If we look at female relatives of Tuya who played an important role in the life of Tutankhamen, and died in their forties the list doesn't seem very long. If Nefertiti is the grand-daughter of Aye, as so may books state without any definitive proof, then it might point more in the direction of Nefertiti than Tiye.

If the woman was slightly younger than we think it could even be Ankhesenamen or Sitamen.
It's just strange that even when you think you have quite a bit of information, there is just not quite enough to make a 100% proof identification.
Then again, this is the Amarna period we're talking about.....
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Segereh
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PostPosted: Mon Jul 26, 2004 8:07 pm    Post subject: Reply with quote

Who voted Sitamun? Confused

She would've been too young, like you said.
A daughter of Nef and Akh can quite easily be excluded as well.

Still she is most likely a queen. Nef or Tiye? Do you think Nefertete's mummy would be granted enough respect to be taken care of like this, securing her remains in a new tomb? I doubt it. Another option: u quoted Nef as a Tiye relative? Then what if we continue down this line and disregard the negative views on Nef and Mutnodjmet (Horemhebs wife) as being Akhmim-relatives? Then Mutnodjmet stands a big big chance of being the noble woman as well, no? Now there's an option you didn't yet think of! Sooo prrrroud of myself. Cool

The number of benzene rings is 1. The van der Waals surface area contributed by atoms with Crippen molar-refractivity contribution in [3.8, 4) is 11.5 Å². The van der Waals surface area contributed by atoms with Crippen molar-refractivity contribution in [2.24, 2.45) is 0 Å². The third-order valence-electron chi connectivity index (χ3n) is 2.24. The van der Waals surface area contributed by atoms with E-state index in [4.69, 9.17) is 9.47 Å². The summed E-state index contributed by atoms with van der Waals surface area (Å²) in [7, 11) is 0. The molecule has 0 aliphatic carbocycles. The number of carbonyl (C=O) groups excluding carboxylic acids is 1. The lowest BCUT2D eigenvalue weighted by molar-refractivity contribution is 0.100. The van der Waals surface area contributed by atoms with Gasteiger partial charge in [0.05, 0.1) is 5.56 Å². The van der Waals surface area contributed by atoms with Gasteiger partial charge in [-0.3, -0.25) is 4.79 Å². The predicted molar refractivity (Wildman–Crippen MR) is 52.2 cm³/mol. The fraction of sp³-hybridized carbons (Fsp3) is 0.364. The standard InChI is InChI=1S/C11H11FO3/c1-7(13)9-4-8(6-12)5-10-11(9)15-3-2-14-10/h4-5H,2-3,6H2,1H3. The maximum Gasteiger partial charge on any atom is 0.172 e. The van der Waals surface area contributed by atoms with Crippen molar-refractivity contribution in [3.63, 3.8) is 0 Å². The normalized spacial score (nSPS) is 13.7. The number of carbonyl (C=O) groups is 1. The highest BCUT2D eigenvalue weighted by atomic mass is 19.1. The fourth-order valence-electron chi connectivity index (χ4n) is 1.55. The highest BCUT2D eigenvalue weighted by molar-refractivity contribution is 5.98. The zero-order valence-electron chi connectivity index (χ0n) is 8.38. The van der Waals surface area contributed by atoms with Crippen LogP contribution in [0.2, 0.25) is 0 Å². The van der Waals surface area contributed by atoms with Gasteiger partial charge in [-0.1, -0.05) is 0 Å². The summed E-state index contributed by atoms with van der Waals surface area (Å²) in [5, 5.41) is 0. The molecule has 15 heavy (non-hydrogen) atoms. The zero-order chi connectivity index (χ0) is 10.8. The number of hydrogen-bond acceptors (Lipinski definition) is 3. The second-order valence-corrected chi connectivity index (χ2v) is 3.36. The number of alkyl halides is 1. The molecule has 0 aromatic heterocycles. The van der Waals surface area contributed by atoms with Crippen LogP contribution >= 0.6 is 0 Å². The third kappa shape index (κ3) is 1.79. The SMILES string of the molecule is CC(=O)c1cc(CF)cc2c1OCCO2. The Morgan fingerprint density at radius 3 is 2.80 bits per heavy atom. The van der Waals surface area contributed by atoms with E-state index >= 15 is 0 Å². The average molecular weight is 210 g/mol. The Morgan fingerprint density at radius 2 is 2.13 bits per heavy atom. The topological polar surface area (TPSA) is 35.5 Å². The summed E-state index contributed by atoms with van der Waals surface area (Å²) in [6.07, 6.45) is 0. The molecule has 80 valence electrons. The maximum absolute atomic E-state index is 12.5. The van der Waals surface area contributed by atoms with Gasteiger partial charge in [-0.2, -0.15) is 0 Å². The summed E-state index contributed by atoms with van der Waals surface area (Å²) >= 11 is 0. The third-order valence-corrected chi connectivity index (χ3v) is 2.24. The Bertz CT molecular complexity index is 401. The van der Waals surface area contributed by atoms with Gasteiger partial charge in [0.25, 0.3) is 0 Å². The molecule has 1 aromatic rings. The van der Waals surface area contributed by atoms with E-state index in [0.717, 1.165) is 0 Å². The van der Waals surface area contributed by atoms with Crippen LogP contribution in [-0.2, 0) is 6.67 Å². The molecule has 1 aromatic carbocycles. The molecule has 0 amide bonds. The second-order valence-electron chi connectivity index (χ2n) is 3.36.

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Serenity78
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PostPosted: Mon Jul 26, 2004 10:27 pm    Post subject: Reply with quote

Hi Anneke! hello2

I vote Queen Tiye. How could it be Neffertiti with this mummy having her hair? Neffertiti has her head shaved to wear her tight-fitting high crown didn't she? Plus, like our buddy Segereh said, how wouldshe have escaped the vandalism unless somebody buried a handmaiden or something in her place and made it look like her?

Anyway, Queen Tiye is who I think it is. Take care! wave

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anneke
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PostPosted: Mon Jul 26, 2004 11:31 pm    Post subject: Reply with quote

Mutnodjemet's mummy was found in Memphis Very Happy So unless this is her twin sister who's also called Mutnedjemet.... Twisted Evil